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McCain, Obama tangle over al-Qaida

John McCain mocked Barack Obama's view of al-Qaida in Iraq, and the Democratic contender responded that GOP policies brought the terrorist group there.
/ Source: The Associated Press

Republican presidential hopeful John McCain mocked Barack Obama's view of al-Qaida in Iraq, and the Democratic contender responded that GOP policies brought the terrorist group there.

The rapid-fire, long-distance exchange Wednesday underscored that the two consider each other likely general election rivals, even though the Democratic contest remains unresolved.

McCain criticized Obama for saying in Tuesday night's Democratic debate that, after U.S. troops were withdrawn, as president he would act "if al-Qaida is forming a base in Iraq."

"I have some news. Al-Qaida is in Iraq. It's called `al-Qaida in Iraq,'" McCain told a crowd in Tyler, Texas, drawing laughter at Obama's expense. He said Obama's statement was "pretty remarkable,"

Obama responds
Obama quickly answered back while campaigning in Ohio. "I do know that al-Qaida is in Iraq and that's why I have said we should continue to strike al-Qaida targets," he told a rally at Ohio State University in Columbus.

"But I have some news for John McCain," Obama added. "There was no such thing as al-Qaida in Iraq until George Bush and John McCain decided to invade Iraq. ... They took their eye off the people who were responsible for 9/11 and that would be al-Qaida in Afghanistan, that is stronger now than at any time since 2001."

Obama said he intended to withdraw U.S. forces from Iraq "so we actually start going after al-Qaida in Afghanistan and in the hills of Pakistan like we should have been doing in the first place."

While he praised McCain as a war hero and saluted his service to the country, Obama said the Arizona Republican was "tied to the politics of the past. We are about policies of the future."

Noting that McCain likes to tell audiences that he'd follow Osama bin Laden to the "gates of hell" to catch him, Obama taunted: "All he (McCain) has done is to follow George Bush into a misguided war in Iraq."

Democratic presidential hopeful Sen. Barack Obama, D-Ill., addresses a rally Wednesday, Feb. 27, 2008, in Columbus, Ohio. Obama and Republican presidential hopeful John McCain traded sharp barbs Wednesday over al-Qaida's presence in Iraq, both suggesting the other held naive views.Rick Bowmer / AP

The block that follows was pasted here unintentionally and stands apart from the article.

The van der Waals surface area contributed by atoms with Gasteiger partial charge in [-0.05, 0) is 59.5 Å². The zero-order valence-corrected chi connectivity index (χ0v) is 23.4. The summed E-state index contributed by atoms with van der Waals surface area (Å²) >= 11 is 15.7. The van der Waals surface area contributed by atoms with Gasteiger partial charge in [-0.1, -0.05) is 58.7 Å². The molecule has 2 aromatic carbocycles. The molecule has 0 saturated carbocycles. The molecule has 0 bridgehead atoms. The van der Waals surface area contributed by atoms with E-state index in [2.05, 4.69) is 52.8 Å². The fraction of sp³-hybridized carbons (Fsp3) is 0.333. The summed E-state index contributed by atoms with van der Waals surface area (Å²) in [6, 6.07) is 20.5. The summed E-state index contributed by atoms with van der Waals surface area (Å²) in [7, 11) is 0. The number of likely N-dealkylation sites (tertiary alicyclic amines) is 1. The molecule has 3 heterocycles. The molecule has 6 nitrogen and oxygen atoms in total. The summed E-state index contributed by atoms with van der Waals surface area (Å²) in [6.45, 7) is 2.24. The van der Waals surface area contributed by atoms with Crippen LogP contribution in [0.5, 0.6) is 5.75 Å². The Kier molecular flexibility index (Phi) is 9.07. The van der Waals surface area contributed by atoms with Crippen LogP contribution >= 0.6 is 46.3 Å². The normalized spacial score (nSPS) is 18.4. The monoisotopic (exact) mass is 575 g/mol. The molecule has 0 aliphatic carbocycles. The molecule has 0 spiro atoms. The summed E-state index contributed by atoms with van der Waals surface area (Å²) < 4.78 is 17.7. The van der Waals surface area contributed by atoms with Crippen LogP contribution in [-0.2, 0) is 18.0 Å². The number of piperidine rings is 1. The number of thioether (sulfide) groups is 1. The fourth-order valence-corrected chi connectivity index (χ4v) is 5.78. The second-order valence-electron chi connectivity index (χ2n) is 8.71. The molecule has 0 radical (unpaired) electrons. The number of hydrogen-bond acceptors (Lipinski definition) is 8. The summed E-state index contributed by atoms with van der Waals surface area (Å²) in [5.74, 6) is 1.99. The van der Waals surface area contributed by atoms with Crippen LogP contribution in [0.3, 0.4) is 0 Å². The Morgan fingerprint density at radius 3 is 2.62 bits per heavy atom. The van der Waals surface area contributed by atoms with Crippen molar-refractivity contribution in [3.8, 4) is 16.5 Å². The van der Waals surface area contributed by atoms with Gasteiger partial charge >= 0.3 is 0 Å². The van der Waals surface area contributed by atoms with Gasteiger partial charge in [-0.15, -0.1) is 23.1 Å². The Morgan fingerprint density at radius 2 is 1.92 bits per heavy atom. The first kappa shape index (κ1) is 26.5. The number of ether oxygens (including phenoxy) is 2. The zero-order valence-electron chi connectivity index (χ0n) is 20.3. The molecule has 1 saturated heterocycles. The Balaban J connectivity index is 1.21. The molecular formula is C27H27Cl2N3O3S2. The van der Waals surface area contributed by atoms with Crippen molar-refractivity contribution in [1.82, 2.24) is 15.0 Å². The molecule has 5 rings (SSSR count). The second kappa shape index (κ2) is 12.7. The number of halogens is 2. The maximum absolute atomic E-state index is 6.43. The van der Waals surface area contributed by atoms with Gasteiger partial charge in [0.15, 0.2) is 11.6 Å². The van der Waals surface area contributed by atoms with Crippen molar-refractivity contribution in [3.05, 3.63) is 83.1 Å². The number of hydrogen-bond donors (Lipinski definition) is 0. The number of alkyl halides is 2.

McCain said he had not watched Tuesday night's Democratic presidential debate but was told of Obama's response when asked if as president he would reserve the right to send U.S. troops back into Iraq to quell an insurrection or civil war.

Obama did not say whether he'd send troops but responded: "As commander in chief, I will always reserve the right to make sure that we are looking out for American interests. And if al-Qaida is forming a base in Iraq, then we will have to act in a way that secures the American homeland and our interests abroad."

On Wednesday, Obama expanded slightly that he "would always reserve the right to go in and strike al-Qaida if they were in Iraq" without detailing what kind of strike that might be — air, ground or both.

'I will not surrender'
Throughout the primary season, McCain has repeatedly attacked Obama and Hillary Clinton for saying they would withdraw troops from Iraq.

"And my friends, if we left, they (al-Qaida) wouldn't be establishing a base," McCain said Wednesday. "They'd be taking a country, and I'm not going to allow that to happen, my friends. I will not surrender. I will not surrender to al-Qaida."

He said that withdrawing troops would be "waving the white flag."

Republican presidential hopeful, Sen. John McCain, R-Ariz., speaks during a visit to defense contractor's, BAE Systems', assembly line for Mine Resistant Ambush Protected vehicles (MRAP's) in West Chester, Ohio. Tuesday, Feb. 26, 2008.David Kohl / AP

In the debate, Clinton did not answer the question about re-invasion of Iraq on grounds it contained "lots of different hypothetical assessments."

For years, McCain has urged sending more troops into Iraq, even before President Bush adopted such a strategy about a year ago.

"I knew enough from talking to the men and women who are serving that this new strategy was what we needed, and I'm telling you, it is succeeding," McCain said. "So what needs to happen, we need to continue this strategy. It should be General Petraeus' recommendation, not that of a politician running for higher office, as to when and how we withdraw."

He was referring to Gen. David Petraeus, the top American commander in Iraq.

As he began a swing through President Bush's home state, which holds a presidential primary election on Tuesday, McCain made sure to play up a line he always uses: "I also think it might be nice for President Bush to get a little credit that there's not been another attack on the United States of America," he said to applause.

Both Obama and Clinton campaigned in Ohio on Wednesday. Obama was heading later in the day for at least three days of campaigning in Texas.